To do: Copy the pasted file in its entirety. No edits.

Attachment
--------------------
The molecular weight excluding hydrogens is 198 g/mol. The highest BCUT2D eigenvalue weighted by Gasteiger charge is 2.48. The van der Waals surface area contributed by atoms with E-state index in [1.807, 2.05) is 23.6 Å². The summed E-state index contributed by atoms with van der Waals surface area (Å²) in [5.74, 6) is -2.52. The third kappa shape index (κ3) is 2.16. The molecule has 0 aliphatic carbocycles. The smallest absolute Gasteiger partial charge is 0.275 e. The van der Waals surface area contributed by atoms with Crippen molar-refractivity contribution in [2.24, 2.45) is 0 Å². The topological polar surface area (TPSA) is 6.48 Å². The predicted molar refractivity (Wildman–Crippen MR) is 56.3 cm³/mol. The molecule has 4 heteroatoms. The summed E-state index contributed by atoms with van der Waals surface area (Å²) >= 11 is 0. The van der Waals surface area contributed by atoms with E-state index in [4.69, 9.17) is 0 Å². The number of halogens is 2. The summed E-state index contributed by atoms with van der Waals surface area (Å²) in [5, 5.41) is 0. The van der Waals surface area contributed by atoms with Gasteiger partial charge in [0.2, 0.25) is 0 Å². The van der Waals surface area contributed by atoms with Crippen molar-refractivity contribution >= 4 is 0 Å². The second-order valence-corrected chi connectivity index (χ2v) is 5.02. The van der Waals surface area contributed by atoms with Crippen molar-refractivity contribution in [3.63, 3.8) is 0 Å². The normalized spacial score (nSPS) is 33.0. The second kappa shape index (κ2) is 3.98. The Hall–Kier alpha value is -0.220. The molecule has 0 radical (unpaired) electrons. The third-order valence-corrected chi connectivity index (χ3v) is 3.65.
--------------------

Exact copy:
The molecular weight excluding hydrogens is 198 g/mol. The highest BCUT2D eigenvalue weighted by Gasteiger charge is 2.48. The van der Waals surface area contributed by atoms with E-state index in [1.807, 2.05) is 23.6 Å². The summed E-state index contributed by atoms with van der Waals surface area (Å²) in [5.74, 6) is -2.52. The third kappa shape index (κ3) is 2.16. The molecule has 0 aliphatic carbocycles. The smallest absolute Gasteiger partial charge is 0.275 e. The van der Waals surface area contributed by atoms with Crippen molar-refractivity contribution in [2.24, 2.45) is 0 Å². The topological polar surface area (TPSA) is 6.48 Å². The predicted molar refractivity (Wildman–Crippen MR) is 56.3 cm³/mol. The molecule has 4 heteroatoms. The summed E-state index contributed by atoms with van der Waals surface area (Å²) >= 11 is 0. The van der Waals surface area contributed by atoms with E-state index in [4.69, 9.17) is 0 Å². The number of halogens is 2. The summed E-state index contributed by atoms with van der Waals surface area (Å²) in [5, 5.41) is 0. The van der Waals surface area contributed by atoms with Gasteiger partial charge in [0.2, 0.25) is 0 Å². The van der Waals surface area contributed by atoms with Crippen molar-refractivity contribution >= 4 is 0 Å². The second-order valence-corrected chi connectivity index (χ2v) is 5.02. The van der Waals surface area contributed by atoms with Crippen molar-refractivity contribution in [3.63, 3.8) is 0 Å². The normalized spacial score (nSPS) is 33.0. The second kappa shape index (κ2) is 3.98. The Hall–Kier alpha value is -0.220. The molecule has 0 radical (unpaired) electrons. The third-order valence-corrected chi connectivity index (χ3v) is 3.65.